As coaches we have Word documents, Powerpoint, images and more that we utilize to teach the play.  We find work arounds to try to get all of that in one place for our players.  Just Play allows you to put everything you need into the system with its “Supporting Files” feature.  Now your PowerPoint explaining key coaching points can be uploaded right to a specific play.

Why I am I so excited about this?

While the technology has improved over the years, I have found still had to find many work arounds to give my players the best tools for their own learning.  Time saved and the feedback and interaction I can get as a coach is exactly what Just Play provides.  We only have so many hours in the day and we don’t need to be a slave to putting together materials to ensure learning.  Just Play gives me all the tools I need and allows me to be efficient from creating my playbook all the way through presenting weekly scouting reports and game plans.

If you are going to be at the AFCA stop by and see exactly what I am talking about at their booth #3028.  I will be there.


The Playbook of the Future (originally posted May 11, 2013)

I stopped using paper playbooks after my second year as a head coach in 2002.  I spent a whole summer putting our playbook together, and used a nice chunk of our budget printing it and putting it in binders.  Many of them were returned in mint condition.  In fact some players admitted to not using them because they really didn’t learn that way.  The truth is a paper playbook only tailors to one type of learning style.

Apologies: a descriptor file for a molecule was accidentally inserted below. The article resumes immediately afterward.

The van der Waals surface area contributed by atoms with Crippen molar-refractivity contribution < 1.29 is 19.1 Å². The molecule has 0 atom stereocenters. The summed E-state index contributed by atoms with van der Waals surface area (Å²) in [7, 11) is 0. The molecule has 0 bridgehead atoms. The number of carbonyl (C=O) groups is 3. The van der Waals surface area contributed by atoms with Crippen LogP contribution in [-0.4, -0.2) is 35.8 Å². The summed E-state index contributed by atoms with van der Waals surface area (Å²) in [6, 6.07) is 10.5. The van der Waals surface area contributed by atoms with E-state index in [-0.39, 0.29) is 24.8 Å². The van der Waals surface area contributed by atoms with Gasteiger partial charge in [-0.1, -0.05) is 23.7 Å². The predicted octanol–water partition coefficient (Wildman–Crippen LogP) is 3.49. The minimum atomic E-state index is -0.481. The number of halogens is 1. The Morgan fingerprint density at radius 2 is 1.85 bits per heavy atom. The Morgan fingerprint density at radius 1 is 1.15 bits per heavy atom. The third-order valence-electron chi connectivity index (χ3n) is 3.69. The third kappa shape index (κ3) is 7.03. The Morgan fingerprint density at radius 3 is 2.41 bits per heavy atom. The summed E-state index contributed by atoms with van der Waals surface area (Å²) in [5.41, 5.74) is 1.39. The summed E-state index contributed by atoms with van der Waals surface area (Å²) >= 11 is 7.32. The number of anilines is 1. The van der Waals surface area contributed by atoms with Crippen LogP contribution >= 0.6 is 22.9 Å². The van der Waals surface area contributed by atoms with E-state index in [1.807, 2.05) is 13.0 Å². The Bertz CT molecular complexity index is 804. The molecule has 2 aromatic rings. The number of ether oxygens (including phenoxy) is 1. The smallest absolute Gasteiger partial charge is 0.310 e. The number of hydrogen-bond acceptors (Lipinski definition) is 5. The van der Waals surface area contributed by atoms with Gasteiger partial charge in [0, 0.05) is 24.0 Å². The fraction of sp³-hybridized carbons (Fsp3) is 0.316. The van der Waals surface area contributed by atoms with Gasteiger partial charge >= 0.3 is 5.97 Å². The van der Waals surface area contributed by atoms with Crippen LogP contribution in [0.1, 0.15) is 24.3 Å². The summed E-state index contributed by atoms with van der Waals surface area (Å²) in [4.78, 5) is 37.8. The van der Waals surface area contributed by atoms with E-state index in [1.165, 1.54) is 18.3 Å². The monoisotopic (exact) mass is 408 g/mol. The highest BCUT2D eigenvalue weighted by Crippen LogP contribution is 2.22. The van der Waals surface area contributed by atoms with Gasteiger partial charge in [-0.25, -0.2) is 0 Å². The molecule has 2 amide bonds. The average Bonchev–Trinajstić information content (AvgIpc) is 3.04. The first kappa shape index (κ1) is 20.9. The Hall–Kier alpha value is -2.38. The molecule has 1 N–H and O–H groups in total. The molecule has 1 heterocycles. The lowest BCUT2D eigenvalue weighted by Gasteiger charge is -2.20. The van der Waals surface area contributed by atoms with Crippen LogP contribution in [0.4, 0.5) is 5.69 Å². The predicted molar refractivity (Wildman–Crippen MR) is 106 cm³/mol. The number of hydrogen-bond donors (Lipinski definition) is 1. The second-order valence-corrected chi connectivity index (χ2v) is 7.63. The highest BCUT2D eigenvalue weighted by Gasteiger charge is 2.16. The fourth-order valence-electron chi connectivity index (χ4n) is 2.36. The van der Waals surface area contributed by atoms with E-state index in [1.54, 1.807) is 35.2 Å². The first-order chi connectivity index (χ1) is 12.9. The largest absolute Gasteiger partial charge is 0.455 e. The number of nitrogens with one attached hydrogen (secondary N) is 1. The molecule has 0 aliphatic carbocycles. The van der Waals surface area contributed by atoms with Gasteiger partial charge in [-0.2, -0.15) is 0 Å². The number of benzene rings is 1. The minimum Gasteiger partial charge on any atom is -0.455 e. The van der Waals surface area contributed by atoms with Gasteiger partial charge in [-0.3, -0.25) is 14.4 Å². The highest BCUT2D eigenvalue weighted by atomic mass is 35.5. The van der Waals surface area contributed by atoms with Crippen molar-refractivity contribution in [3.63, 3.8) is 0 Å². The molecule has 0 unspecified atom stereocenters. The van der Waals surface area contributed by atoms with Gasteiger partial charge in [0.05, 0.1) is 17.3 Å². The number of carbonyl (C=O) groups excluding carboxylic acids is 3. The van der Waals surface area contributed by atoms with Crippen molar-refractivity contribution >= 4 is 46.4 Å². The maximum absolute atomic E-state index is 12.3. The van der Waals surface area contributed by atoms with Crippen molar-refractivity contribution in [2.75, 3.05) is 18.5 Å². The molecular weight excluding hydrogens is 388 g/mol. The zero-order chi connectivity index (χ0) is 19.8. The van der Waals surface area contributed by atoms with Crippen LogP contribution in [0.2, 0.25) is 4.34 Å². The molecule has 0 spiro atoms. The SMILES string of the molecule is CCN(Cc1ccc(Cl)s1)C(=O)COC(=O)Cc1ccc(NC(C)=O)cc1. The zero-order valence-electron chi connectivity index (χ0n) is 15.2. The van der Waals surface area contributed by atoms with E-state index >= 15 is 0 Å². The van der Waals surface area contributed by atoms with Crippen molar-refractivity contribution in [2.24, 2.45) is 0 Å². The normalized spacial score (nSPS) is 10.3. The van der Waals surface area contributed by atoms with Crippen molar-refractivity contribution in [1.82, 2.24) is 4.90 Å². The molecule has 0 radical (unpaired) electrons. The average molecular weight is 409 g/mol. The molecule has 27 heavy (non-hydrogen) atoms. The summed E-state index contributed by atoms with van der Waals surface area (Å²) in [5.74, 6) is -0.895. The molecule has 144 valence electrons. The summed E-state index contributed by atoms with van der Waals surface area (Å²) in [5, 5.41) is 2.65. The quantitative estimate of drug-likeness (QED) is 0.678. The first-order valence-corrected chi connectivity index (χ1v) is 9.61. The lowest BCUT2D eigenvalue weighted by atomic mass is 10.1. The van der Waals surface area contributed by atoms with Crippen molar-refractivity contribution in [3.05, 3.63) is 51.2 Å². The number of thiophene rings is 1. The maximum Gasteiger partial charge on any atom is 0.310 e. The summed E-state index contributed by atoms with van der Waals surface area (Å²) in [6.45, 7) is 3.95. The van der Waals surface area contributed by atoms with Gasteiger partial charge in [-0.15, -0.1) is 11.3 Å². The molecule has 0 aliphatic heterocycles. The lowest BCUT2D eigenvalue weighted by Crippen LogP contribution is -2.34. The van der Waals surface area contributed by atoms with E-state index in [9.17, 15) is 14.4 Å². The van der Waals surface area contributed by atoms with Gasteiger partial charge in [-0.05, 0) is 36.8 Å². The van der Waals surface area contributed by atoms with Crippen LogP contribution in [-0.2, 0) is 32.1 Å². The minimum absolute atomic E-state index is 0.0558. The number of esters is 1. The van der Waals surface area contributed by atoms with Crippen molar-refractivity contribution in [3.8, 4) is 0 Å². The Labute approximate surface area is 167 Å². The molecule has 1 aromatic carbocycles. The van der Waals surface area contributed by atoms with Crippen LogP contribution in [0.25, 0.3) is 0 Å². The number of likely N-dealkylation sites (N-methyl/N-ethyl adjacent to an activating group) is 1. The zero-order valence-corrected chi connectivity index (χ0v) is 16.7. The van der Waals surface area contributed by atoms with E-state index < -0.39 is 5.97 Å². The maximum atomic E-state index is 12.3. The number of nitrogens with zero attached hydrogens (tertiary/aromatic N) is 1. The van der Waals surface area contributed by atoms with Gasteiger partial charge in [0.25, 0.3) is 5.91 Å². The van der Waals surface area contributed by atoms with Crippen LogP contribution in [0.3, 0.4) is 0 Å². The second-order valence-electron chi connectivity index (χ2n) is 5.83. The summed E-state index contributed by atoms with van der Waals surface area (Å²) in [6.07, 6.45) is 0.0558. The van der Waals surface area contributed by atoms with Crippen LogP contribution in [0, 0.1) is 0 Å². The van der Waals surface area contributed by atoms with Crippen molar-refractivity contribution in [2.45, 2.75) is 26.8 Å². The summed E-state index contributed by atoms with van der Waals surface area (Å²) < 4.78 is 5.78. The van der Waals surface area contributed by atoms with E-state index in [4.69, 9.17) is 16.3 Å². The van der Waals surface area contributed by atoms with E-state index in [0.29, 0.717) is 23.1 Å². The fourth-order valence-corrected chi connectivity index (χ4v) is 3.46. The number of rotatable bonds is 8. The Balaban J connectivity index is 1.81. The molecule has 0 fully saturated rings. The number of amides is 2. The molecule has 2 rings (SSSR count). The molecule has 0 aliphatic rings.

After the season I attended a Glazier Clinic in Cincinnati and watched Andrew Coverdale clinic for five hours.  In his clinic he used PowerPoint and it was evident that the slides he was using were coming directly from his playbook.  He did a great job of bringing each point up on the screen one at a time and the lines were animated and moved across the screen.   His playbook was hyper linked with menus and directories so that a player or coach could navigate to exactly where he wanted to go in the playbook.  Sounds were used to emphasize coaching points, and Coverdale’s sounds went beyond the standard sound pre-loaded in PowerPoint and included sound bytes from popular movies and cartoon characters.  He did a great job using animation, sound and text to emphasize coaching points.  I was fortunate enough to get a copy of some of these clinic PowerPoints and they inspired me to create my own PowerPoint playbook.